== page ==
The Light Has Changed (The Park Painters, Part 2)

Welcome to The Pattern Workshop, a newsletter about creativity. I’m your host, Kevin McGillivray. This is part two of a new season (read part 1 here), telling the tales of my outdoor painting sessions this summer in real time. Let’s begin, while we still have the light…

The light has changed. The sun is hazy. It’s like wandering in a dream or the feywilds. As I walk over to my painting spot, I wonder how different the scene will be. I wonder if I should be wearing a mask, and if I’ll ever see another summer without smoke.

Frank and John have moved to new spots. Maybe to account for the change in light. Frank says, “Hey, hey… howdy, howdy…” as I set up my easel and scan the scene. It’s a different place than it was last week. The haze took the color from the grass and gave it to the trees.

By the time I’m ready the light has changed again. Closer to what it was last time but… still skewed. Is this where I was standing? Now I have to start. The hard part. Quickly now.

My current painting after the first week. My current painting after the first week.


After rain, the primary concern is light. Am I standing in the sun or the shade? How cloudy is it? Where is the sun in the sky when I start? Where will it be when I end? Is it similar to last time? Is it too different than last time? Why is that shadow a different shape than it was last week at this exact same time? You get familiar with the orientation and moods of the celestial spheres with more nuance than normal. Like wine tasting compared to grabbing a bottle from the rack.

The painters often greet each other by discussing the light. “Wow, the light is so different today,” or “The light keeps changing today.” It sets our pace. We chase it as it fades, we rush to act when it shifts back into place. It determines when to start and stop. We’re standing in one place, but we’re chasing the light. As the sun sets, we say, “I lost the light.”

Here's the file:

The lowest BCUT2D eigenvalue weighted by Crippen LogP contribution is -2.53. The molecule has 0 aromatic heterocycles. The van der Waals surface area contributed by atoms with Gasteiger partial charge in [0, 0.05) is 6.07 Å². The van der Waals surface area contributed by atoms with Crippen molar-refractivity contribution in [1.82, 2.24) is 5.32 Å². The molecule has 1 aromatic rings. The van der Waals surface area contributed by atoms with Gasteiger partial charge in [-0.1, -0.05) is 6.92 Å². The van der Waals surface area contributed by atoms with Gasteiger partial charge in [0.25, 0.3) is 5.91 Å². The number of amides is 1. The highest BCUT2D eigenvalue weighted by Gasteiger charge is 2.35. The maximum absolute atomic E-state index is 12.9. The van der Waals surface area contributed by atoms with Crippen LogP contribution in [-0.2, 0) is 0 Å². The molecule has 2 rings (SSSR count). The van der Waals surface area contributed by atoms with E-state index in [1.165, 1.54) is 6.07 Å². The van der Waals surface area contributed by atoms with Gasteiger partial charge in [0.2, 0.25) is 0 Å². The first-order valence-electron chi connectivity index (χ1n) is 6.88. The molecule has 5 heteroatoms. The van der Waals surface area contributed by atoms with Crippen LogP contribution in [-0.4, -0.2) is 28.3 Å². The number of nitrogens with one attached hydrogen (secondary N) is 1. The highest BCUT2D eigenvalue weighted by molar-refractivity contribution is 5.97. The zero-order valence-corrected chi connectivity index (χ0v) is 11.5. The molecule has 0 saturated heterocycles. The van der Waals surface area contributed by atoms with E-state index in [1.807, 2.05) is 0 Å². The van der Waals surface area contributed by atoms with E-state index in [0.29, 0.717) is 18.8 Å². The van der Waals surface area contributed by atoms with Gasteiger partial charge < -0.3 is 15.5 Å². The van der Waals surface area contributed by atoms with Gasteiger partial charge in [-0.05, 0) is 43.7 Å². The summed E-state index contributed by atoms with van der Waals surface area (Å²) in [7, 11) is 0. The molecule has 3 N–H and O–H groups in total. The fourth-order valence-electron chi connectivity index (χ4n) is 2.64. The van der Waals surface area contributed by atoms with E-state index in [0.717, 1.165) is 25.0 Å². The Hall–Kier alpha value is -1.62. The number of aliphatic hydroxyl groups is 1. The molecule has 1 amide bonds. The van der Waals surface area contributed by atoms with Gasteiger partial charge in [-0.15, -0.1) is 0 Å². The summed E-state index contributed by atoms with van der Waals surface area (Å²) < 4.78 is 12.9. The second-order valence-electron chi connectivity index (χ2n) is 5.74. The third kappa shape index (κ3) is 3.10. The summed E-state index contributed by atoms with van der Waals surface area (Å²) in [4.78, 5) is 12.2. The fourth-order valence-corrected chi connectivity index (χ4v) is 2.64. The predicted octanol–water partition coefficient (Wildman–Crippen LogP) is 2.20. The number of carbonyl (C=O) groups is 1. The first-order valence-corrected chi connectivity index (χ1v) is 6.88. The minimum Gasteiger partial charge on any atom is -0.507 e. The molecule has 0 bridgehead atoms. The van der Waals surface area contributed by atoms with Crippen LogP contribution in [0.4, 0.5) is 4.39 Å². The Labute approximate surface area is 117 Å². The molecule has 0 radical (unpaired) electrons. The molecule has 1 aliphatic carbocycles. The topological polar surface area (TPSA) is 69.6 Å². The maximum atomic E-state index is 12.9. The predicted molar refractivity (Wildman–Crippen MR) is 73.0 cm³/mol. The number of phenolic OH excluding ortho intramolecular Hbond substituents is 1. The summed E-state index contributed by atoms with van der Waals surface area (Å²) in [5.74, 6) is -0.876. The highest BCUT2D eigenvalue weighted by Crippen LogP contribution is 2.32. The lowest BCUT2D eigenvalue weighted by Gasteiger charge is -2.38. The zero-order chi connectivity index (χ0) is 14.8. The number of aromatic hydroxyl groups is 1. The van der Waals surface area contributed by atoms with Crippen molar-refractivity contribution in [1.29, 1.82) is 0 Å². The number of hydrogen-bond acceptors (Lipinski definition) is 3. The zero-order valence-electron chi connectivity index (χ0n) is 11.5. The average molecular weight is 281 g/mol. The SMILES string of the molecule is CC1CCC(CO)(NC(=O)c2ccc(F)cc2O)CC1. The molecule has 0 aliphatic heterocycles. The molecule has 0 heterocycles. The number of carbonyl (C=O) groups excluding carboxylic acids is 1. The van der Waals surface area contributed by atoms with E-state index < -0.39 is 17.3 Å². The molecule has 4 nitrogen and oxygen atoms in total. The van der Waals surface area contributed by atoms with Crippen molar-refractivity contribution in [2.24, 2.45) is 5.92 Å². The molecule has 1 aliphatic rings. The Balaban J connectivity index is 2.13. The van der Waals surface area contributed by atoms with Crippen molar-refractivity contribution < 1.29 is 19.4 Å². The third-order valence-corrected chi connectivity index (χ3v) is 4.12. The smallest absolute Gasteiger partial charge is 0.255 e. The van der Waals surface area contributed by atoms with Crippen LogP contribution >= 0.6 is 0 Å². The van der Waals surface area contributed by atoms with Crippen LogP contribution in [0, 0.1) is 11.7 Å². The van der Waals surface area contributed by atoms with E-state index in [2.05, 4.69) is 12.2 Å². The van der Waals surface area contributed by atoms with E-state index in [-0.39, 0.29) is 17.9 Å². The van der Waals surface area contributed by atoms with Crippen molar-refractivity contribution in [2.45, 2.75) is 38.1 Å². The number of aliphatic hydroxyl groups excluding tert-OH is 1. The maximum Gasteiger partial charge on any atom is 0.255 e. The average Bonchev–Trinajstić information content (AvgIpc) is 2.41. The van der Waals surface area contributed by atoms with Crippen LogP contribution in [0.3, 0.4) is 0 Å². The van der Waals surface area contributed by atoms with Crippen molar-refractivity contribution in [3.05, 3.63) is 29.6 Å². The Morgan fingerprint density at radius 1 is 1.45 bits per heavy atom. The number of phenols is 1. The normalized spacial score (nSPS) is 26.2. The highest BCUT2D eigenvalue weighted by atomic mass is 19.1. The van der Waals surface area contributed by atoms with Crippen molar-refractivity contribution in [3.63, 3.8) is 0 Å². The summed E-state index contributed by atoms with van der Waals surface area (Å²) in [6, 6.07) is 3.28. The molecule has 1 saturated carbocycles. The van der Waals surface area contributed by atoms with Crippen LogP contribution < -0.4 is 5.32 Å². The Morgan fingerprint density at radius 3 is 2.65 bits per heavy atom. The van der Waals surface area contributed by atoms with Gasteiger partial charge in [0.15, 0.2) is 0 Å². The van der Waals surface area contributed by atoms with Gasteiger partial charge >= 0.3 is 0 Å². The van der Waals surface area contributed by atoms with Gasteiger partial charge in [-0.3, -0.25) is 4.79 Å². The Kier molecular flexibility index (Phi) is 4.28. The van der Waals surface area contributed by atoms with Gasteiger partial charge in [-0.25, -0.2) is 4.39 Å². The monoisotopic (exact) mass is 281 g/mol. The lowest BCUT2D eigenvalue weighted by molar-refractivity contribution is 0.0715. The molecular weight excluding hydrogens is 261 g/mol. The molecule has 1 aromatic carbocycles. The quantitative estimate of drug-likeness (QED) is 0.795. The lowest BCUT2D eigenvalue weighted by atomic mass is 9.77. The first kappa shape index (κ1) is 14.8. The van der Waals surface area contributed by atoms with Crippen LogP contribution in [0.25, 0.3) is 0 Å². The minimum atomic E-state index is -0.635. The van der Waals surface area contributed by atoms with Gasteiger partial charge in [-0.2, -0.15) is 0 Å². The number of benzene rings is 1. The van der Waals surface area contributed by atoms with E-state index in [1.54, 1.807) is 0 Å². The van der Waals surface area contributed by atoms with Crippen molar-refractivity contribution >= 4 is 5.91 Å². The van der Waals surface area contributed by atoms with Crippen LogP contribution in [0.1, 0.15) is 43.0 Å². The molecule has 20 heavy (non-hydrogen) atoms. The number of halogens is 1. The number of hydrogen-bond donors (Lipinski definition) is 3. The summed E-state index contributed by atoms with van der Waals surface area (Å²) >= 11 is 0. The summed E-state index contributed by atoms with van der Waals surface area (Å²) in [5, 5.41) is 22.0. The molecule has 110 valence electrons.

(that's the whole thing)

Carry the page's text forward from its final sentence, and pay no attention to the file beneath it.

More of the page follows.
I don’t always come back to a painting more than once. Sometimes I stop after one session, as a sketch. But if I can, I come back three or four times. When you come back to a painting and see it in a different light, it feels like what we mean when we say we see a person “in a different light.” For better or worse, a new facet of the subject is revealed when seen in a different context but the same angle.

After the second week, adjusting for the change in light. After the second week, adjusting for the change in light.


There are lessons about creativity here. It feels that stating them directly would be too harsh for today. Something about how art happens in the space between yourself and the light, in a place in-between subject and object, where both and neither exist. Something about how we do what we can with the time we have before the light changes. But that’s for another day. Or maybe it’s better understood by looking at paintings.

Stacks of Wheat (Sunset, Snow Effect), 1890/91. Claude Monet. Digital image courtesy of the Art Institute of Chicago. Stacks of Wheat (Sunset, Snow Effect), 1890/91. Claude Monet. Digital image courtesy of the Art Institute of Chicago.

Stacks of Wheat (End of Summer), 1890/91. Claude Monet. Digital image courtesy of the Art Institute of Chicago. Stacks of Wheat (End of Summer), 1890/91. Claude Monet. Digital image courtesy of the Art Institute of Chicago.

Stacks of Wheat (End of Day, Autumn), 1890/91. Claude Monet. Digital image courtesy of the Art Institute of Chicago. Stacks of Wheat (End of Day, Autumn), 1890/91. Claude Monet. Digital image courtesy of the Art Institute of Chicago.

For now, the AQI is high and we have a smoke forecast every day. People keep talking about how beautiful the sunsets are in the haze. The light has changed. And I’m painting it.

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Kevin McGillivray

Kevin McGillivray is a web developer, painter, and writer in Wisconsin. He writes about creativity, online and offline neighborhoods, and vegetables. He paints and dives.


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